By Karl Reisman, author of “Darktongues”: Fulfulde and Hausa in Finnegans Wake and more.
Many people begin their journey carrying as baggage certain preconceptions: about books, about novels, about characters and even about plots and their roles in such novels or books. True, Finnegans Wake has characters and plots but to focus on them, while sometimes enlightening, is often to miss the larger stream in which they are involved.
Also. as the wisest readers have discovered, it is not possible to make a consistent story or cast of characters that carries you through your reading - although sometimes the story line is very clear.
So the first notion that has to be abandoned is that Finnegans Wake is about something.
It is not about Life, it is life.
As Samuel Beckett said in the short profound essay he wrote for Mr. Joyce: "His writing is not about something; it is that something itself."
Scientists dealing with difficult concepts sometimes build a kind of "model" of what they are contemplating. The model behaves in the way that their object of study behaves and by understanding the model they are able to understand things about the world they have made a model of. Niels Bohr's model of the structure of the atom was one such. As even earlier the model of the solar system which most of us have in our head.
In that sense we might, although it is limiting, say that Finnegans Wake is a "model" of Life. It behaves the way life behaves. Finnegans Wake, then, is not a book in the traditional sense. It is a living object.
Finnegans Wake has many identities - it is, for instance, a river. Joyce lets us know this in the first word, "riverrun".
One feature of the world Joyce has created is that it is built pervasively on ironies - what Giordano Bruno called "the coincidence of contraries". We can see this immediately in understanding life as a river. There is the river of Heraclitus, constantly changing so that one can never step into the same river twice. But there is also the river that endlessly repeats the same process of moisture from the clouds down the same path to the sea, that takes us "by a commodius vicus of recirculation back to Howth Castle and Environs." Both are present and one in the structure of Finnegans Wake.
The book and its parts in many ways share features with stages in the life of human beings. At the end for instance as death approaches we come to see that much of what we have thought important in our lives is not so important, and life becomes much clearer and we see clearly the answers to questions we thought so difficult, so at this point the writing in Finnegans Wake becomes much clearer and simpler, until the final catastrophe of death itself on page 628.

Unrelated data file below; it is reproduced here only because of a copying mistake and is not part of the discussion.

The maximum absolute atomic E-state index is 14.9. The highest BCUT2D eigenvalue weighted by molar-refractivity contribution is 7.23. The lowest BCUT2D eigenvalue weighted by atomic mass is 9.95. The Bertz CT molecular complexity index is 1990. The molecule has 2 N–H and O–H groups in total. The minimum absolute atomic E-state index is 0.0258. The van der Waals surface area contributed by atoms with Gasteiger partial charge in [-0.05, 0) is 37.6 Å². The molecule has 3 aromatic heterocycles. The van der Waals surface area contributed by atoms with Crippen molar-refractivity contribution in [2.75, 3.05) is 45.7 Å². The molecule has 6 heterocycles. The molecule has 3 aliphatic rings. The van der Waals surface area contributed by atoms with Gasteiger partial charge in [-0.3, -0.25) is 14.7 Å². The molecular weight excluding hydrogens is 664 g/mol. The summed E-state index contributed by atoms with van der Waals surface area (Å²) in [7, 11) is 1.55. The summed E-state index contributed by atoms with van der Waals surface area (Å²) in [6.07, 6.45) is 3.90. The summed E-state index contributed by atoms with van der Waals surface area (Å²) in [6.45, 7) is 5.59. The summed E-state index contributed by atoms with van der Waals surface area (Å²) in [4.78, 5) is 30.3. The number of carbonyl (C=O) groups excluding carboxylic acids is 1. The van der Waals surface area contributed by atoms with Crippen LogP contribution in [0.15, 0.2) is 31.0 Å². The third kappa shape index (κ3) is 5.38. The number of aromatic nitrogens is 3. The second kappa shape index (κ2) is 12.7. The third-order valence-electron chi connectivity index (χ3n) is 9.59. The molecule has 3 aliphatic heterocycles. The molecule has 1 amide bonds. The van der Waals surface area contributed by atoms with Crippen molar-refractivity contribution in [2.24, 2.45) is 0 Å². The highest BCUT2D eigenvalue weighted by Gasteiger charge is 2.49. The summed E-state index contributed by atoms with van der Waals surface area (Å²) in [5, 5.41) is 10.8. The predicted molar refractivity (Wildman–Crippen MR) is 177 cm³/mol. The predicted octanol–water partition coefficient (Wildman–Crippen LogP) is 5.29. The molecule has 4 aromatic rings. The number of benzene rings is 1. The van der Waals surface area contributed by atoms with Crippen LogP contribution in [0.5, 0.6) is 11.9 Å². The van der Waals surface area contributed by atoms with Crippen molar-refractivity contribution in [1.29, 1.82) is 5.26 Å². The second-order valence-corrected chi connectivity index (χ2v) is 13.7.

The book is its own teacher. The keys to it have been given in the book.
"Lps. The keys to. Given!" (page 628.15)As with rivers so with roads - or "ruads". And here the thing is that there are so many. There is no right road to the book. As it says on page 497: "from Rathgar, Rathanga, Rountown and Rush, from America Avenue and Asia Place and the Affrian Way and Europa Parade and besogar the wallies of Noo Soch Wilds and from Vico, Mespil Rock and Sorrento," ...
And so also it is a book of many languages all of which contribute to the multiple meanings of its sentences. When different languages come in contact they often break down the structure of language itself. One example that Joyce uses is the African based Creole languages of the West Indies and other plantation societies with African slaves. These languages often break words into syllables and play with the meanings that emerge - as Joyce himself does in Finnegans Wake. This book is "an earsighted view", you have to hear the sounds of the different languages as your are able, and at the same time see the words on the page, with their special and peculiar spellings. Each person brings different perceptions to this process.
Although as you become more and more familiar with the book you will find that you begin to speak its language.
For the language of Finnegans Wake is some of the most beautiful ever written, and it sounds in your head and becomes engraved in your memory, so that eventually it transforms from a written work into an oral one.
And of course Finnegans Wake is a book of the night and of the dark. Whether approached psychologically as John Bishop does in his remarkable Joyce's Book of the Dark, or mythologically or by any analysis of dreams and dreamers.
And then the remarkable mind of Joyce takes us far beyond all these.
Because it is such a living work, all reading of Finnegans Wake in which one finds pleasure, or enlightenment, or beauty or particularly laughter, is valuable reading whether by novice or longtime reader.
One consequence of what I am saying is that Finnegans Wake is not a "difficult" book. It may be unfamiliar at the start, but it speaks the language of us all.
So to answer the question in my title, Finnegans Wake is far more than a "book". It lives, it talks to us, it finds us new things. And we talk to it. And eventually it changes us and lives in us.
As I said the book is its own teacher, although one may be lead to discover many things through curiosity aroused by the book.
The only other "teachers" I would recommend to the beginner are Samuel Becket's little essay "Dante ... Bruno . Vico .. Joyce" from Our Exagmination Round His Factification for Incamination of Work in Progress and the remarkable and loving book by James Atherton, The Books at the Wake.